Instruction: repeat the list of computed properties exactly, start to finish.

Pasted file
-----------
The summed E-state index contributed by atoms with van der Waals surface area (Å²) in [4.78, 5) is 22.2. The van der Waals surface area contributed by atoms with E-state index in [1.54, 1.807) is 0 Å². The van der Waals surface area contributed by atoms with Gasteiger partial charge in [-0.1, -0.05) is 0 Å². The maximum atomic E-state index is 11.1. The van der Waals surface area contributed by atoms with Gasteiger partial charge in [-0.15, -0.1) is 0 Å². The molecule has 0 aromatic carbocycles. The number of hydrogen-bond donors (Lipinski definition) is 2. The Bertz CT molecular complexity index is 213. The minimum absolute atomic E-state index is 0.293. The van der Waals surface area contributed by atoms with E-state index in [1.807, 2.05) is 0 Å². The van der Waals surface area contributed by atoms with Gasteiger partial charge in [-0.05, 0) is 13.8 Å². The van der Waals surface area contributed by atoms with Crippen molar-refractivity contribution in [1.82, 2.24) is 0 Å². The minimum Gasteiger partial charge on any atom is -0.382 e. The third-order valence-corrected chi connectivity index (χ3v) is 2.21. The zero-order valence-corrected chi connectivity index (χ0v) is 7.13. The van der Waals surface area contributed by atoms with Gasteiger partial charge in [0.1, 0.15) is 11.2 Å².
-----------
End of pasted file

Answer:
The summed E-state index contributed by atoms with van der Waals surface area (Å²) in [4.78, 5) is 22.2. The van der Waals surface area contributed by atoms with E-state index in [1.54, 1.807) is 0 Å². The van der Waals surface area contributed by atoms with Gasteiger partial charge in [-0.1, -0.05) is 0 Å². The maximum atomic E-state index is 11.1. The van der Waals surface area contributed by atoms with Gasteiger partial charge in [-0.15, -0.1) is 0 Å². The molecule has 0 aromatic carbocycles. The number of hydrogen-bond donors (Lipinski definition) is 2. The Bertz CT molecular complexity index is 213. The minimum absolute atomic E-state index is 0.293. The van der Waals surface area contributed by atoms with E-state index in [1.807, 2.05) is 0 Å². The van der Waals surface area contributed by atoms with Gasteiger partial charge in [-0.05, 0) is 13.8 Å². The van der Waals surface area contributed by atoms with Crippen molar-refractivity contribution in [1.82, 2.24) is 0 Å². The minimum Gasteiger partial charge on any atom is -0.382 e. The third-order valence-corrected chi connectivity index (χ3v) is 2.21. The zero-order valence-corrected chi connectivity index (χ0v) is 7.13. The van der Waals surface area contributed by atoms with Gasteiger partial charge in [0.1, 0.15) is 11.2 Å².